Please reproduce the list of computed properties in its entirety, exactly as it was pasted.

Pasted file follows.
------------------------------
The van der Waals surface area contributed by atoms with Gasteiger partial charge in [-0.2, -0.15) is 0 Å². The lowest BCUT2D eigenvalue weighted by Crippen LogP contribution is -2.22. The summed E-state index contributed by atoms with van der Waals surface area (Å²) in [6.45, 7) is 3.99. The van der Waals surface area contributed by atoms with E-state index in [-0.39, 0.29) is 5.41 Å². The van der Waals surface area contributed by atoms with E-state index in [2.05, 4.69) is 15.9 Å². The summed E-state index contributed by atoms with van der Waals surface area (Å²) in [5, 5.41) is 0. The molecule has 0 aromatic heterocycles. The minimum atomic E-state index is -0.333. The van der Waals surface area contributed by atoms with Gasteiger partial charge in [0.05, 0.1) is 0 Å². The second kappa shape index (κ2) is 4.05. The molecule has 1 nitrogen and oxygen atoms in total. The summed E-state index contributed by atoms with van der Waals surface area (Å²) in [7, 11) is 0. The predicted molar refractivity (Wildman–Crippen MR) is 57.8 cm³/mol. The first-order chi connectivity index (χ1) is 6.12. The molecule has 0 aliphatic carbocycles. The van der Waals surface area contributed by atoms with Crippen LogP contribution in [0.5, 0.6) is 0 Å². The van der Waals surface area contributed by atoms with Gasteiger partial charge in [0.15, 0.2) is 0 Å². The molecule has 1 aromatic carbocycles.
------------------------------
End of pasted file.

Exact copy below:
The van der Waals surface area contributed by atoms with Gasteiger partial charge in [-0.2, -0.15) is 0 Å². The lowest BCUT2D eigenvalue weighted by Crippen LogP contribution is -2.22. The summed E-state index contributed by atoms with van der Waals surface area (Å²) in [6.45, 7) is 3.99. The van der Waals surface area contributed by atoms with E-state index in [-0.39, 0.29) is 5.41 Å². The van der Waals surface area contributed by atoms with E-state index in [2.05, 4.69) is 15.9 Å². The summed E-state index contributed by atoms with van der Waals surface area (Å²) in [5, 5.41) is 0. The molecule has 0 aromatic heterocycles. The minimum atomic E-state index is -0.333. The van der Waals surface area contributed by atoms with Gasteiger partial charge in [0.05, 0.1) is 0 Å². The second kappa shape index (κ2) is 4.05. The molecule has 1 nitrogen and oxygen atoms in total. The summed E-state index contributed by atoms with van der Waals surface area (Å²) in [7, 11) is 0. The predicted molar refractivity (Wildman–Crippen MR) is 57.8 cm³/mol. The first-order chi connectivity index (χ1) is 6.12. The molecule has 0 aliphatic carbocycles. The van der Waals surface area contributed by atoms with Crippen LogP contribution in [0.5, 0.6) is 0 Å². The van der Waals surface area contributed by atoms with Gasteiger partial charge in [0.15, 0.2) is 0 Å². The molecule has 1 aromatic carbocycles.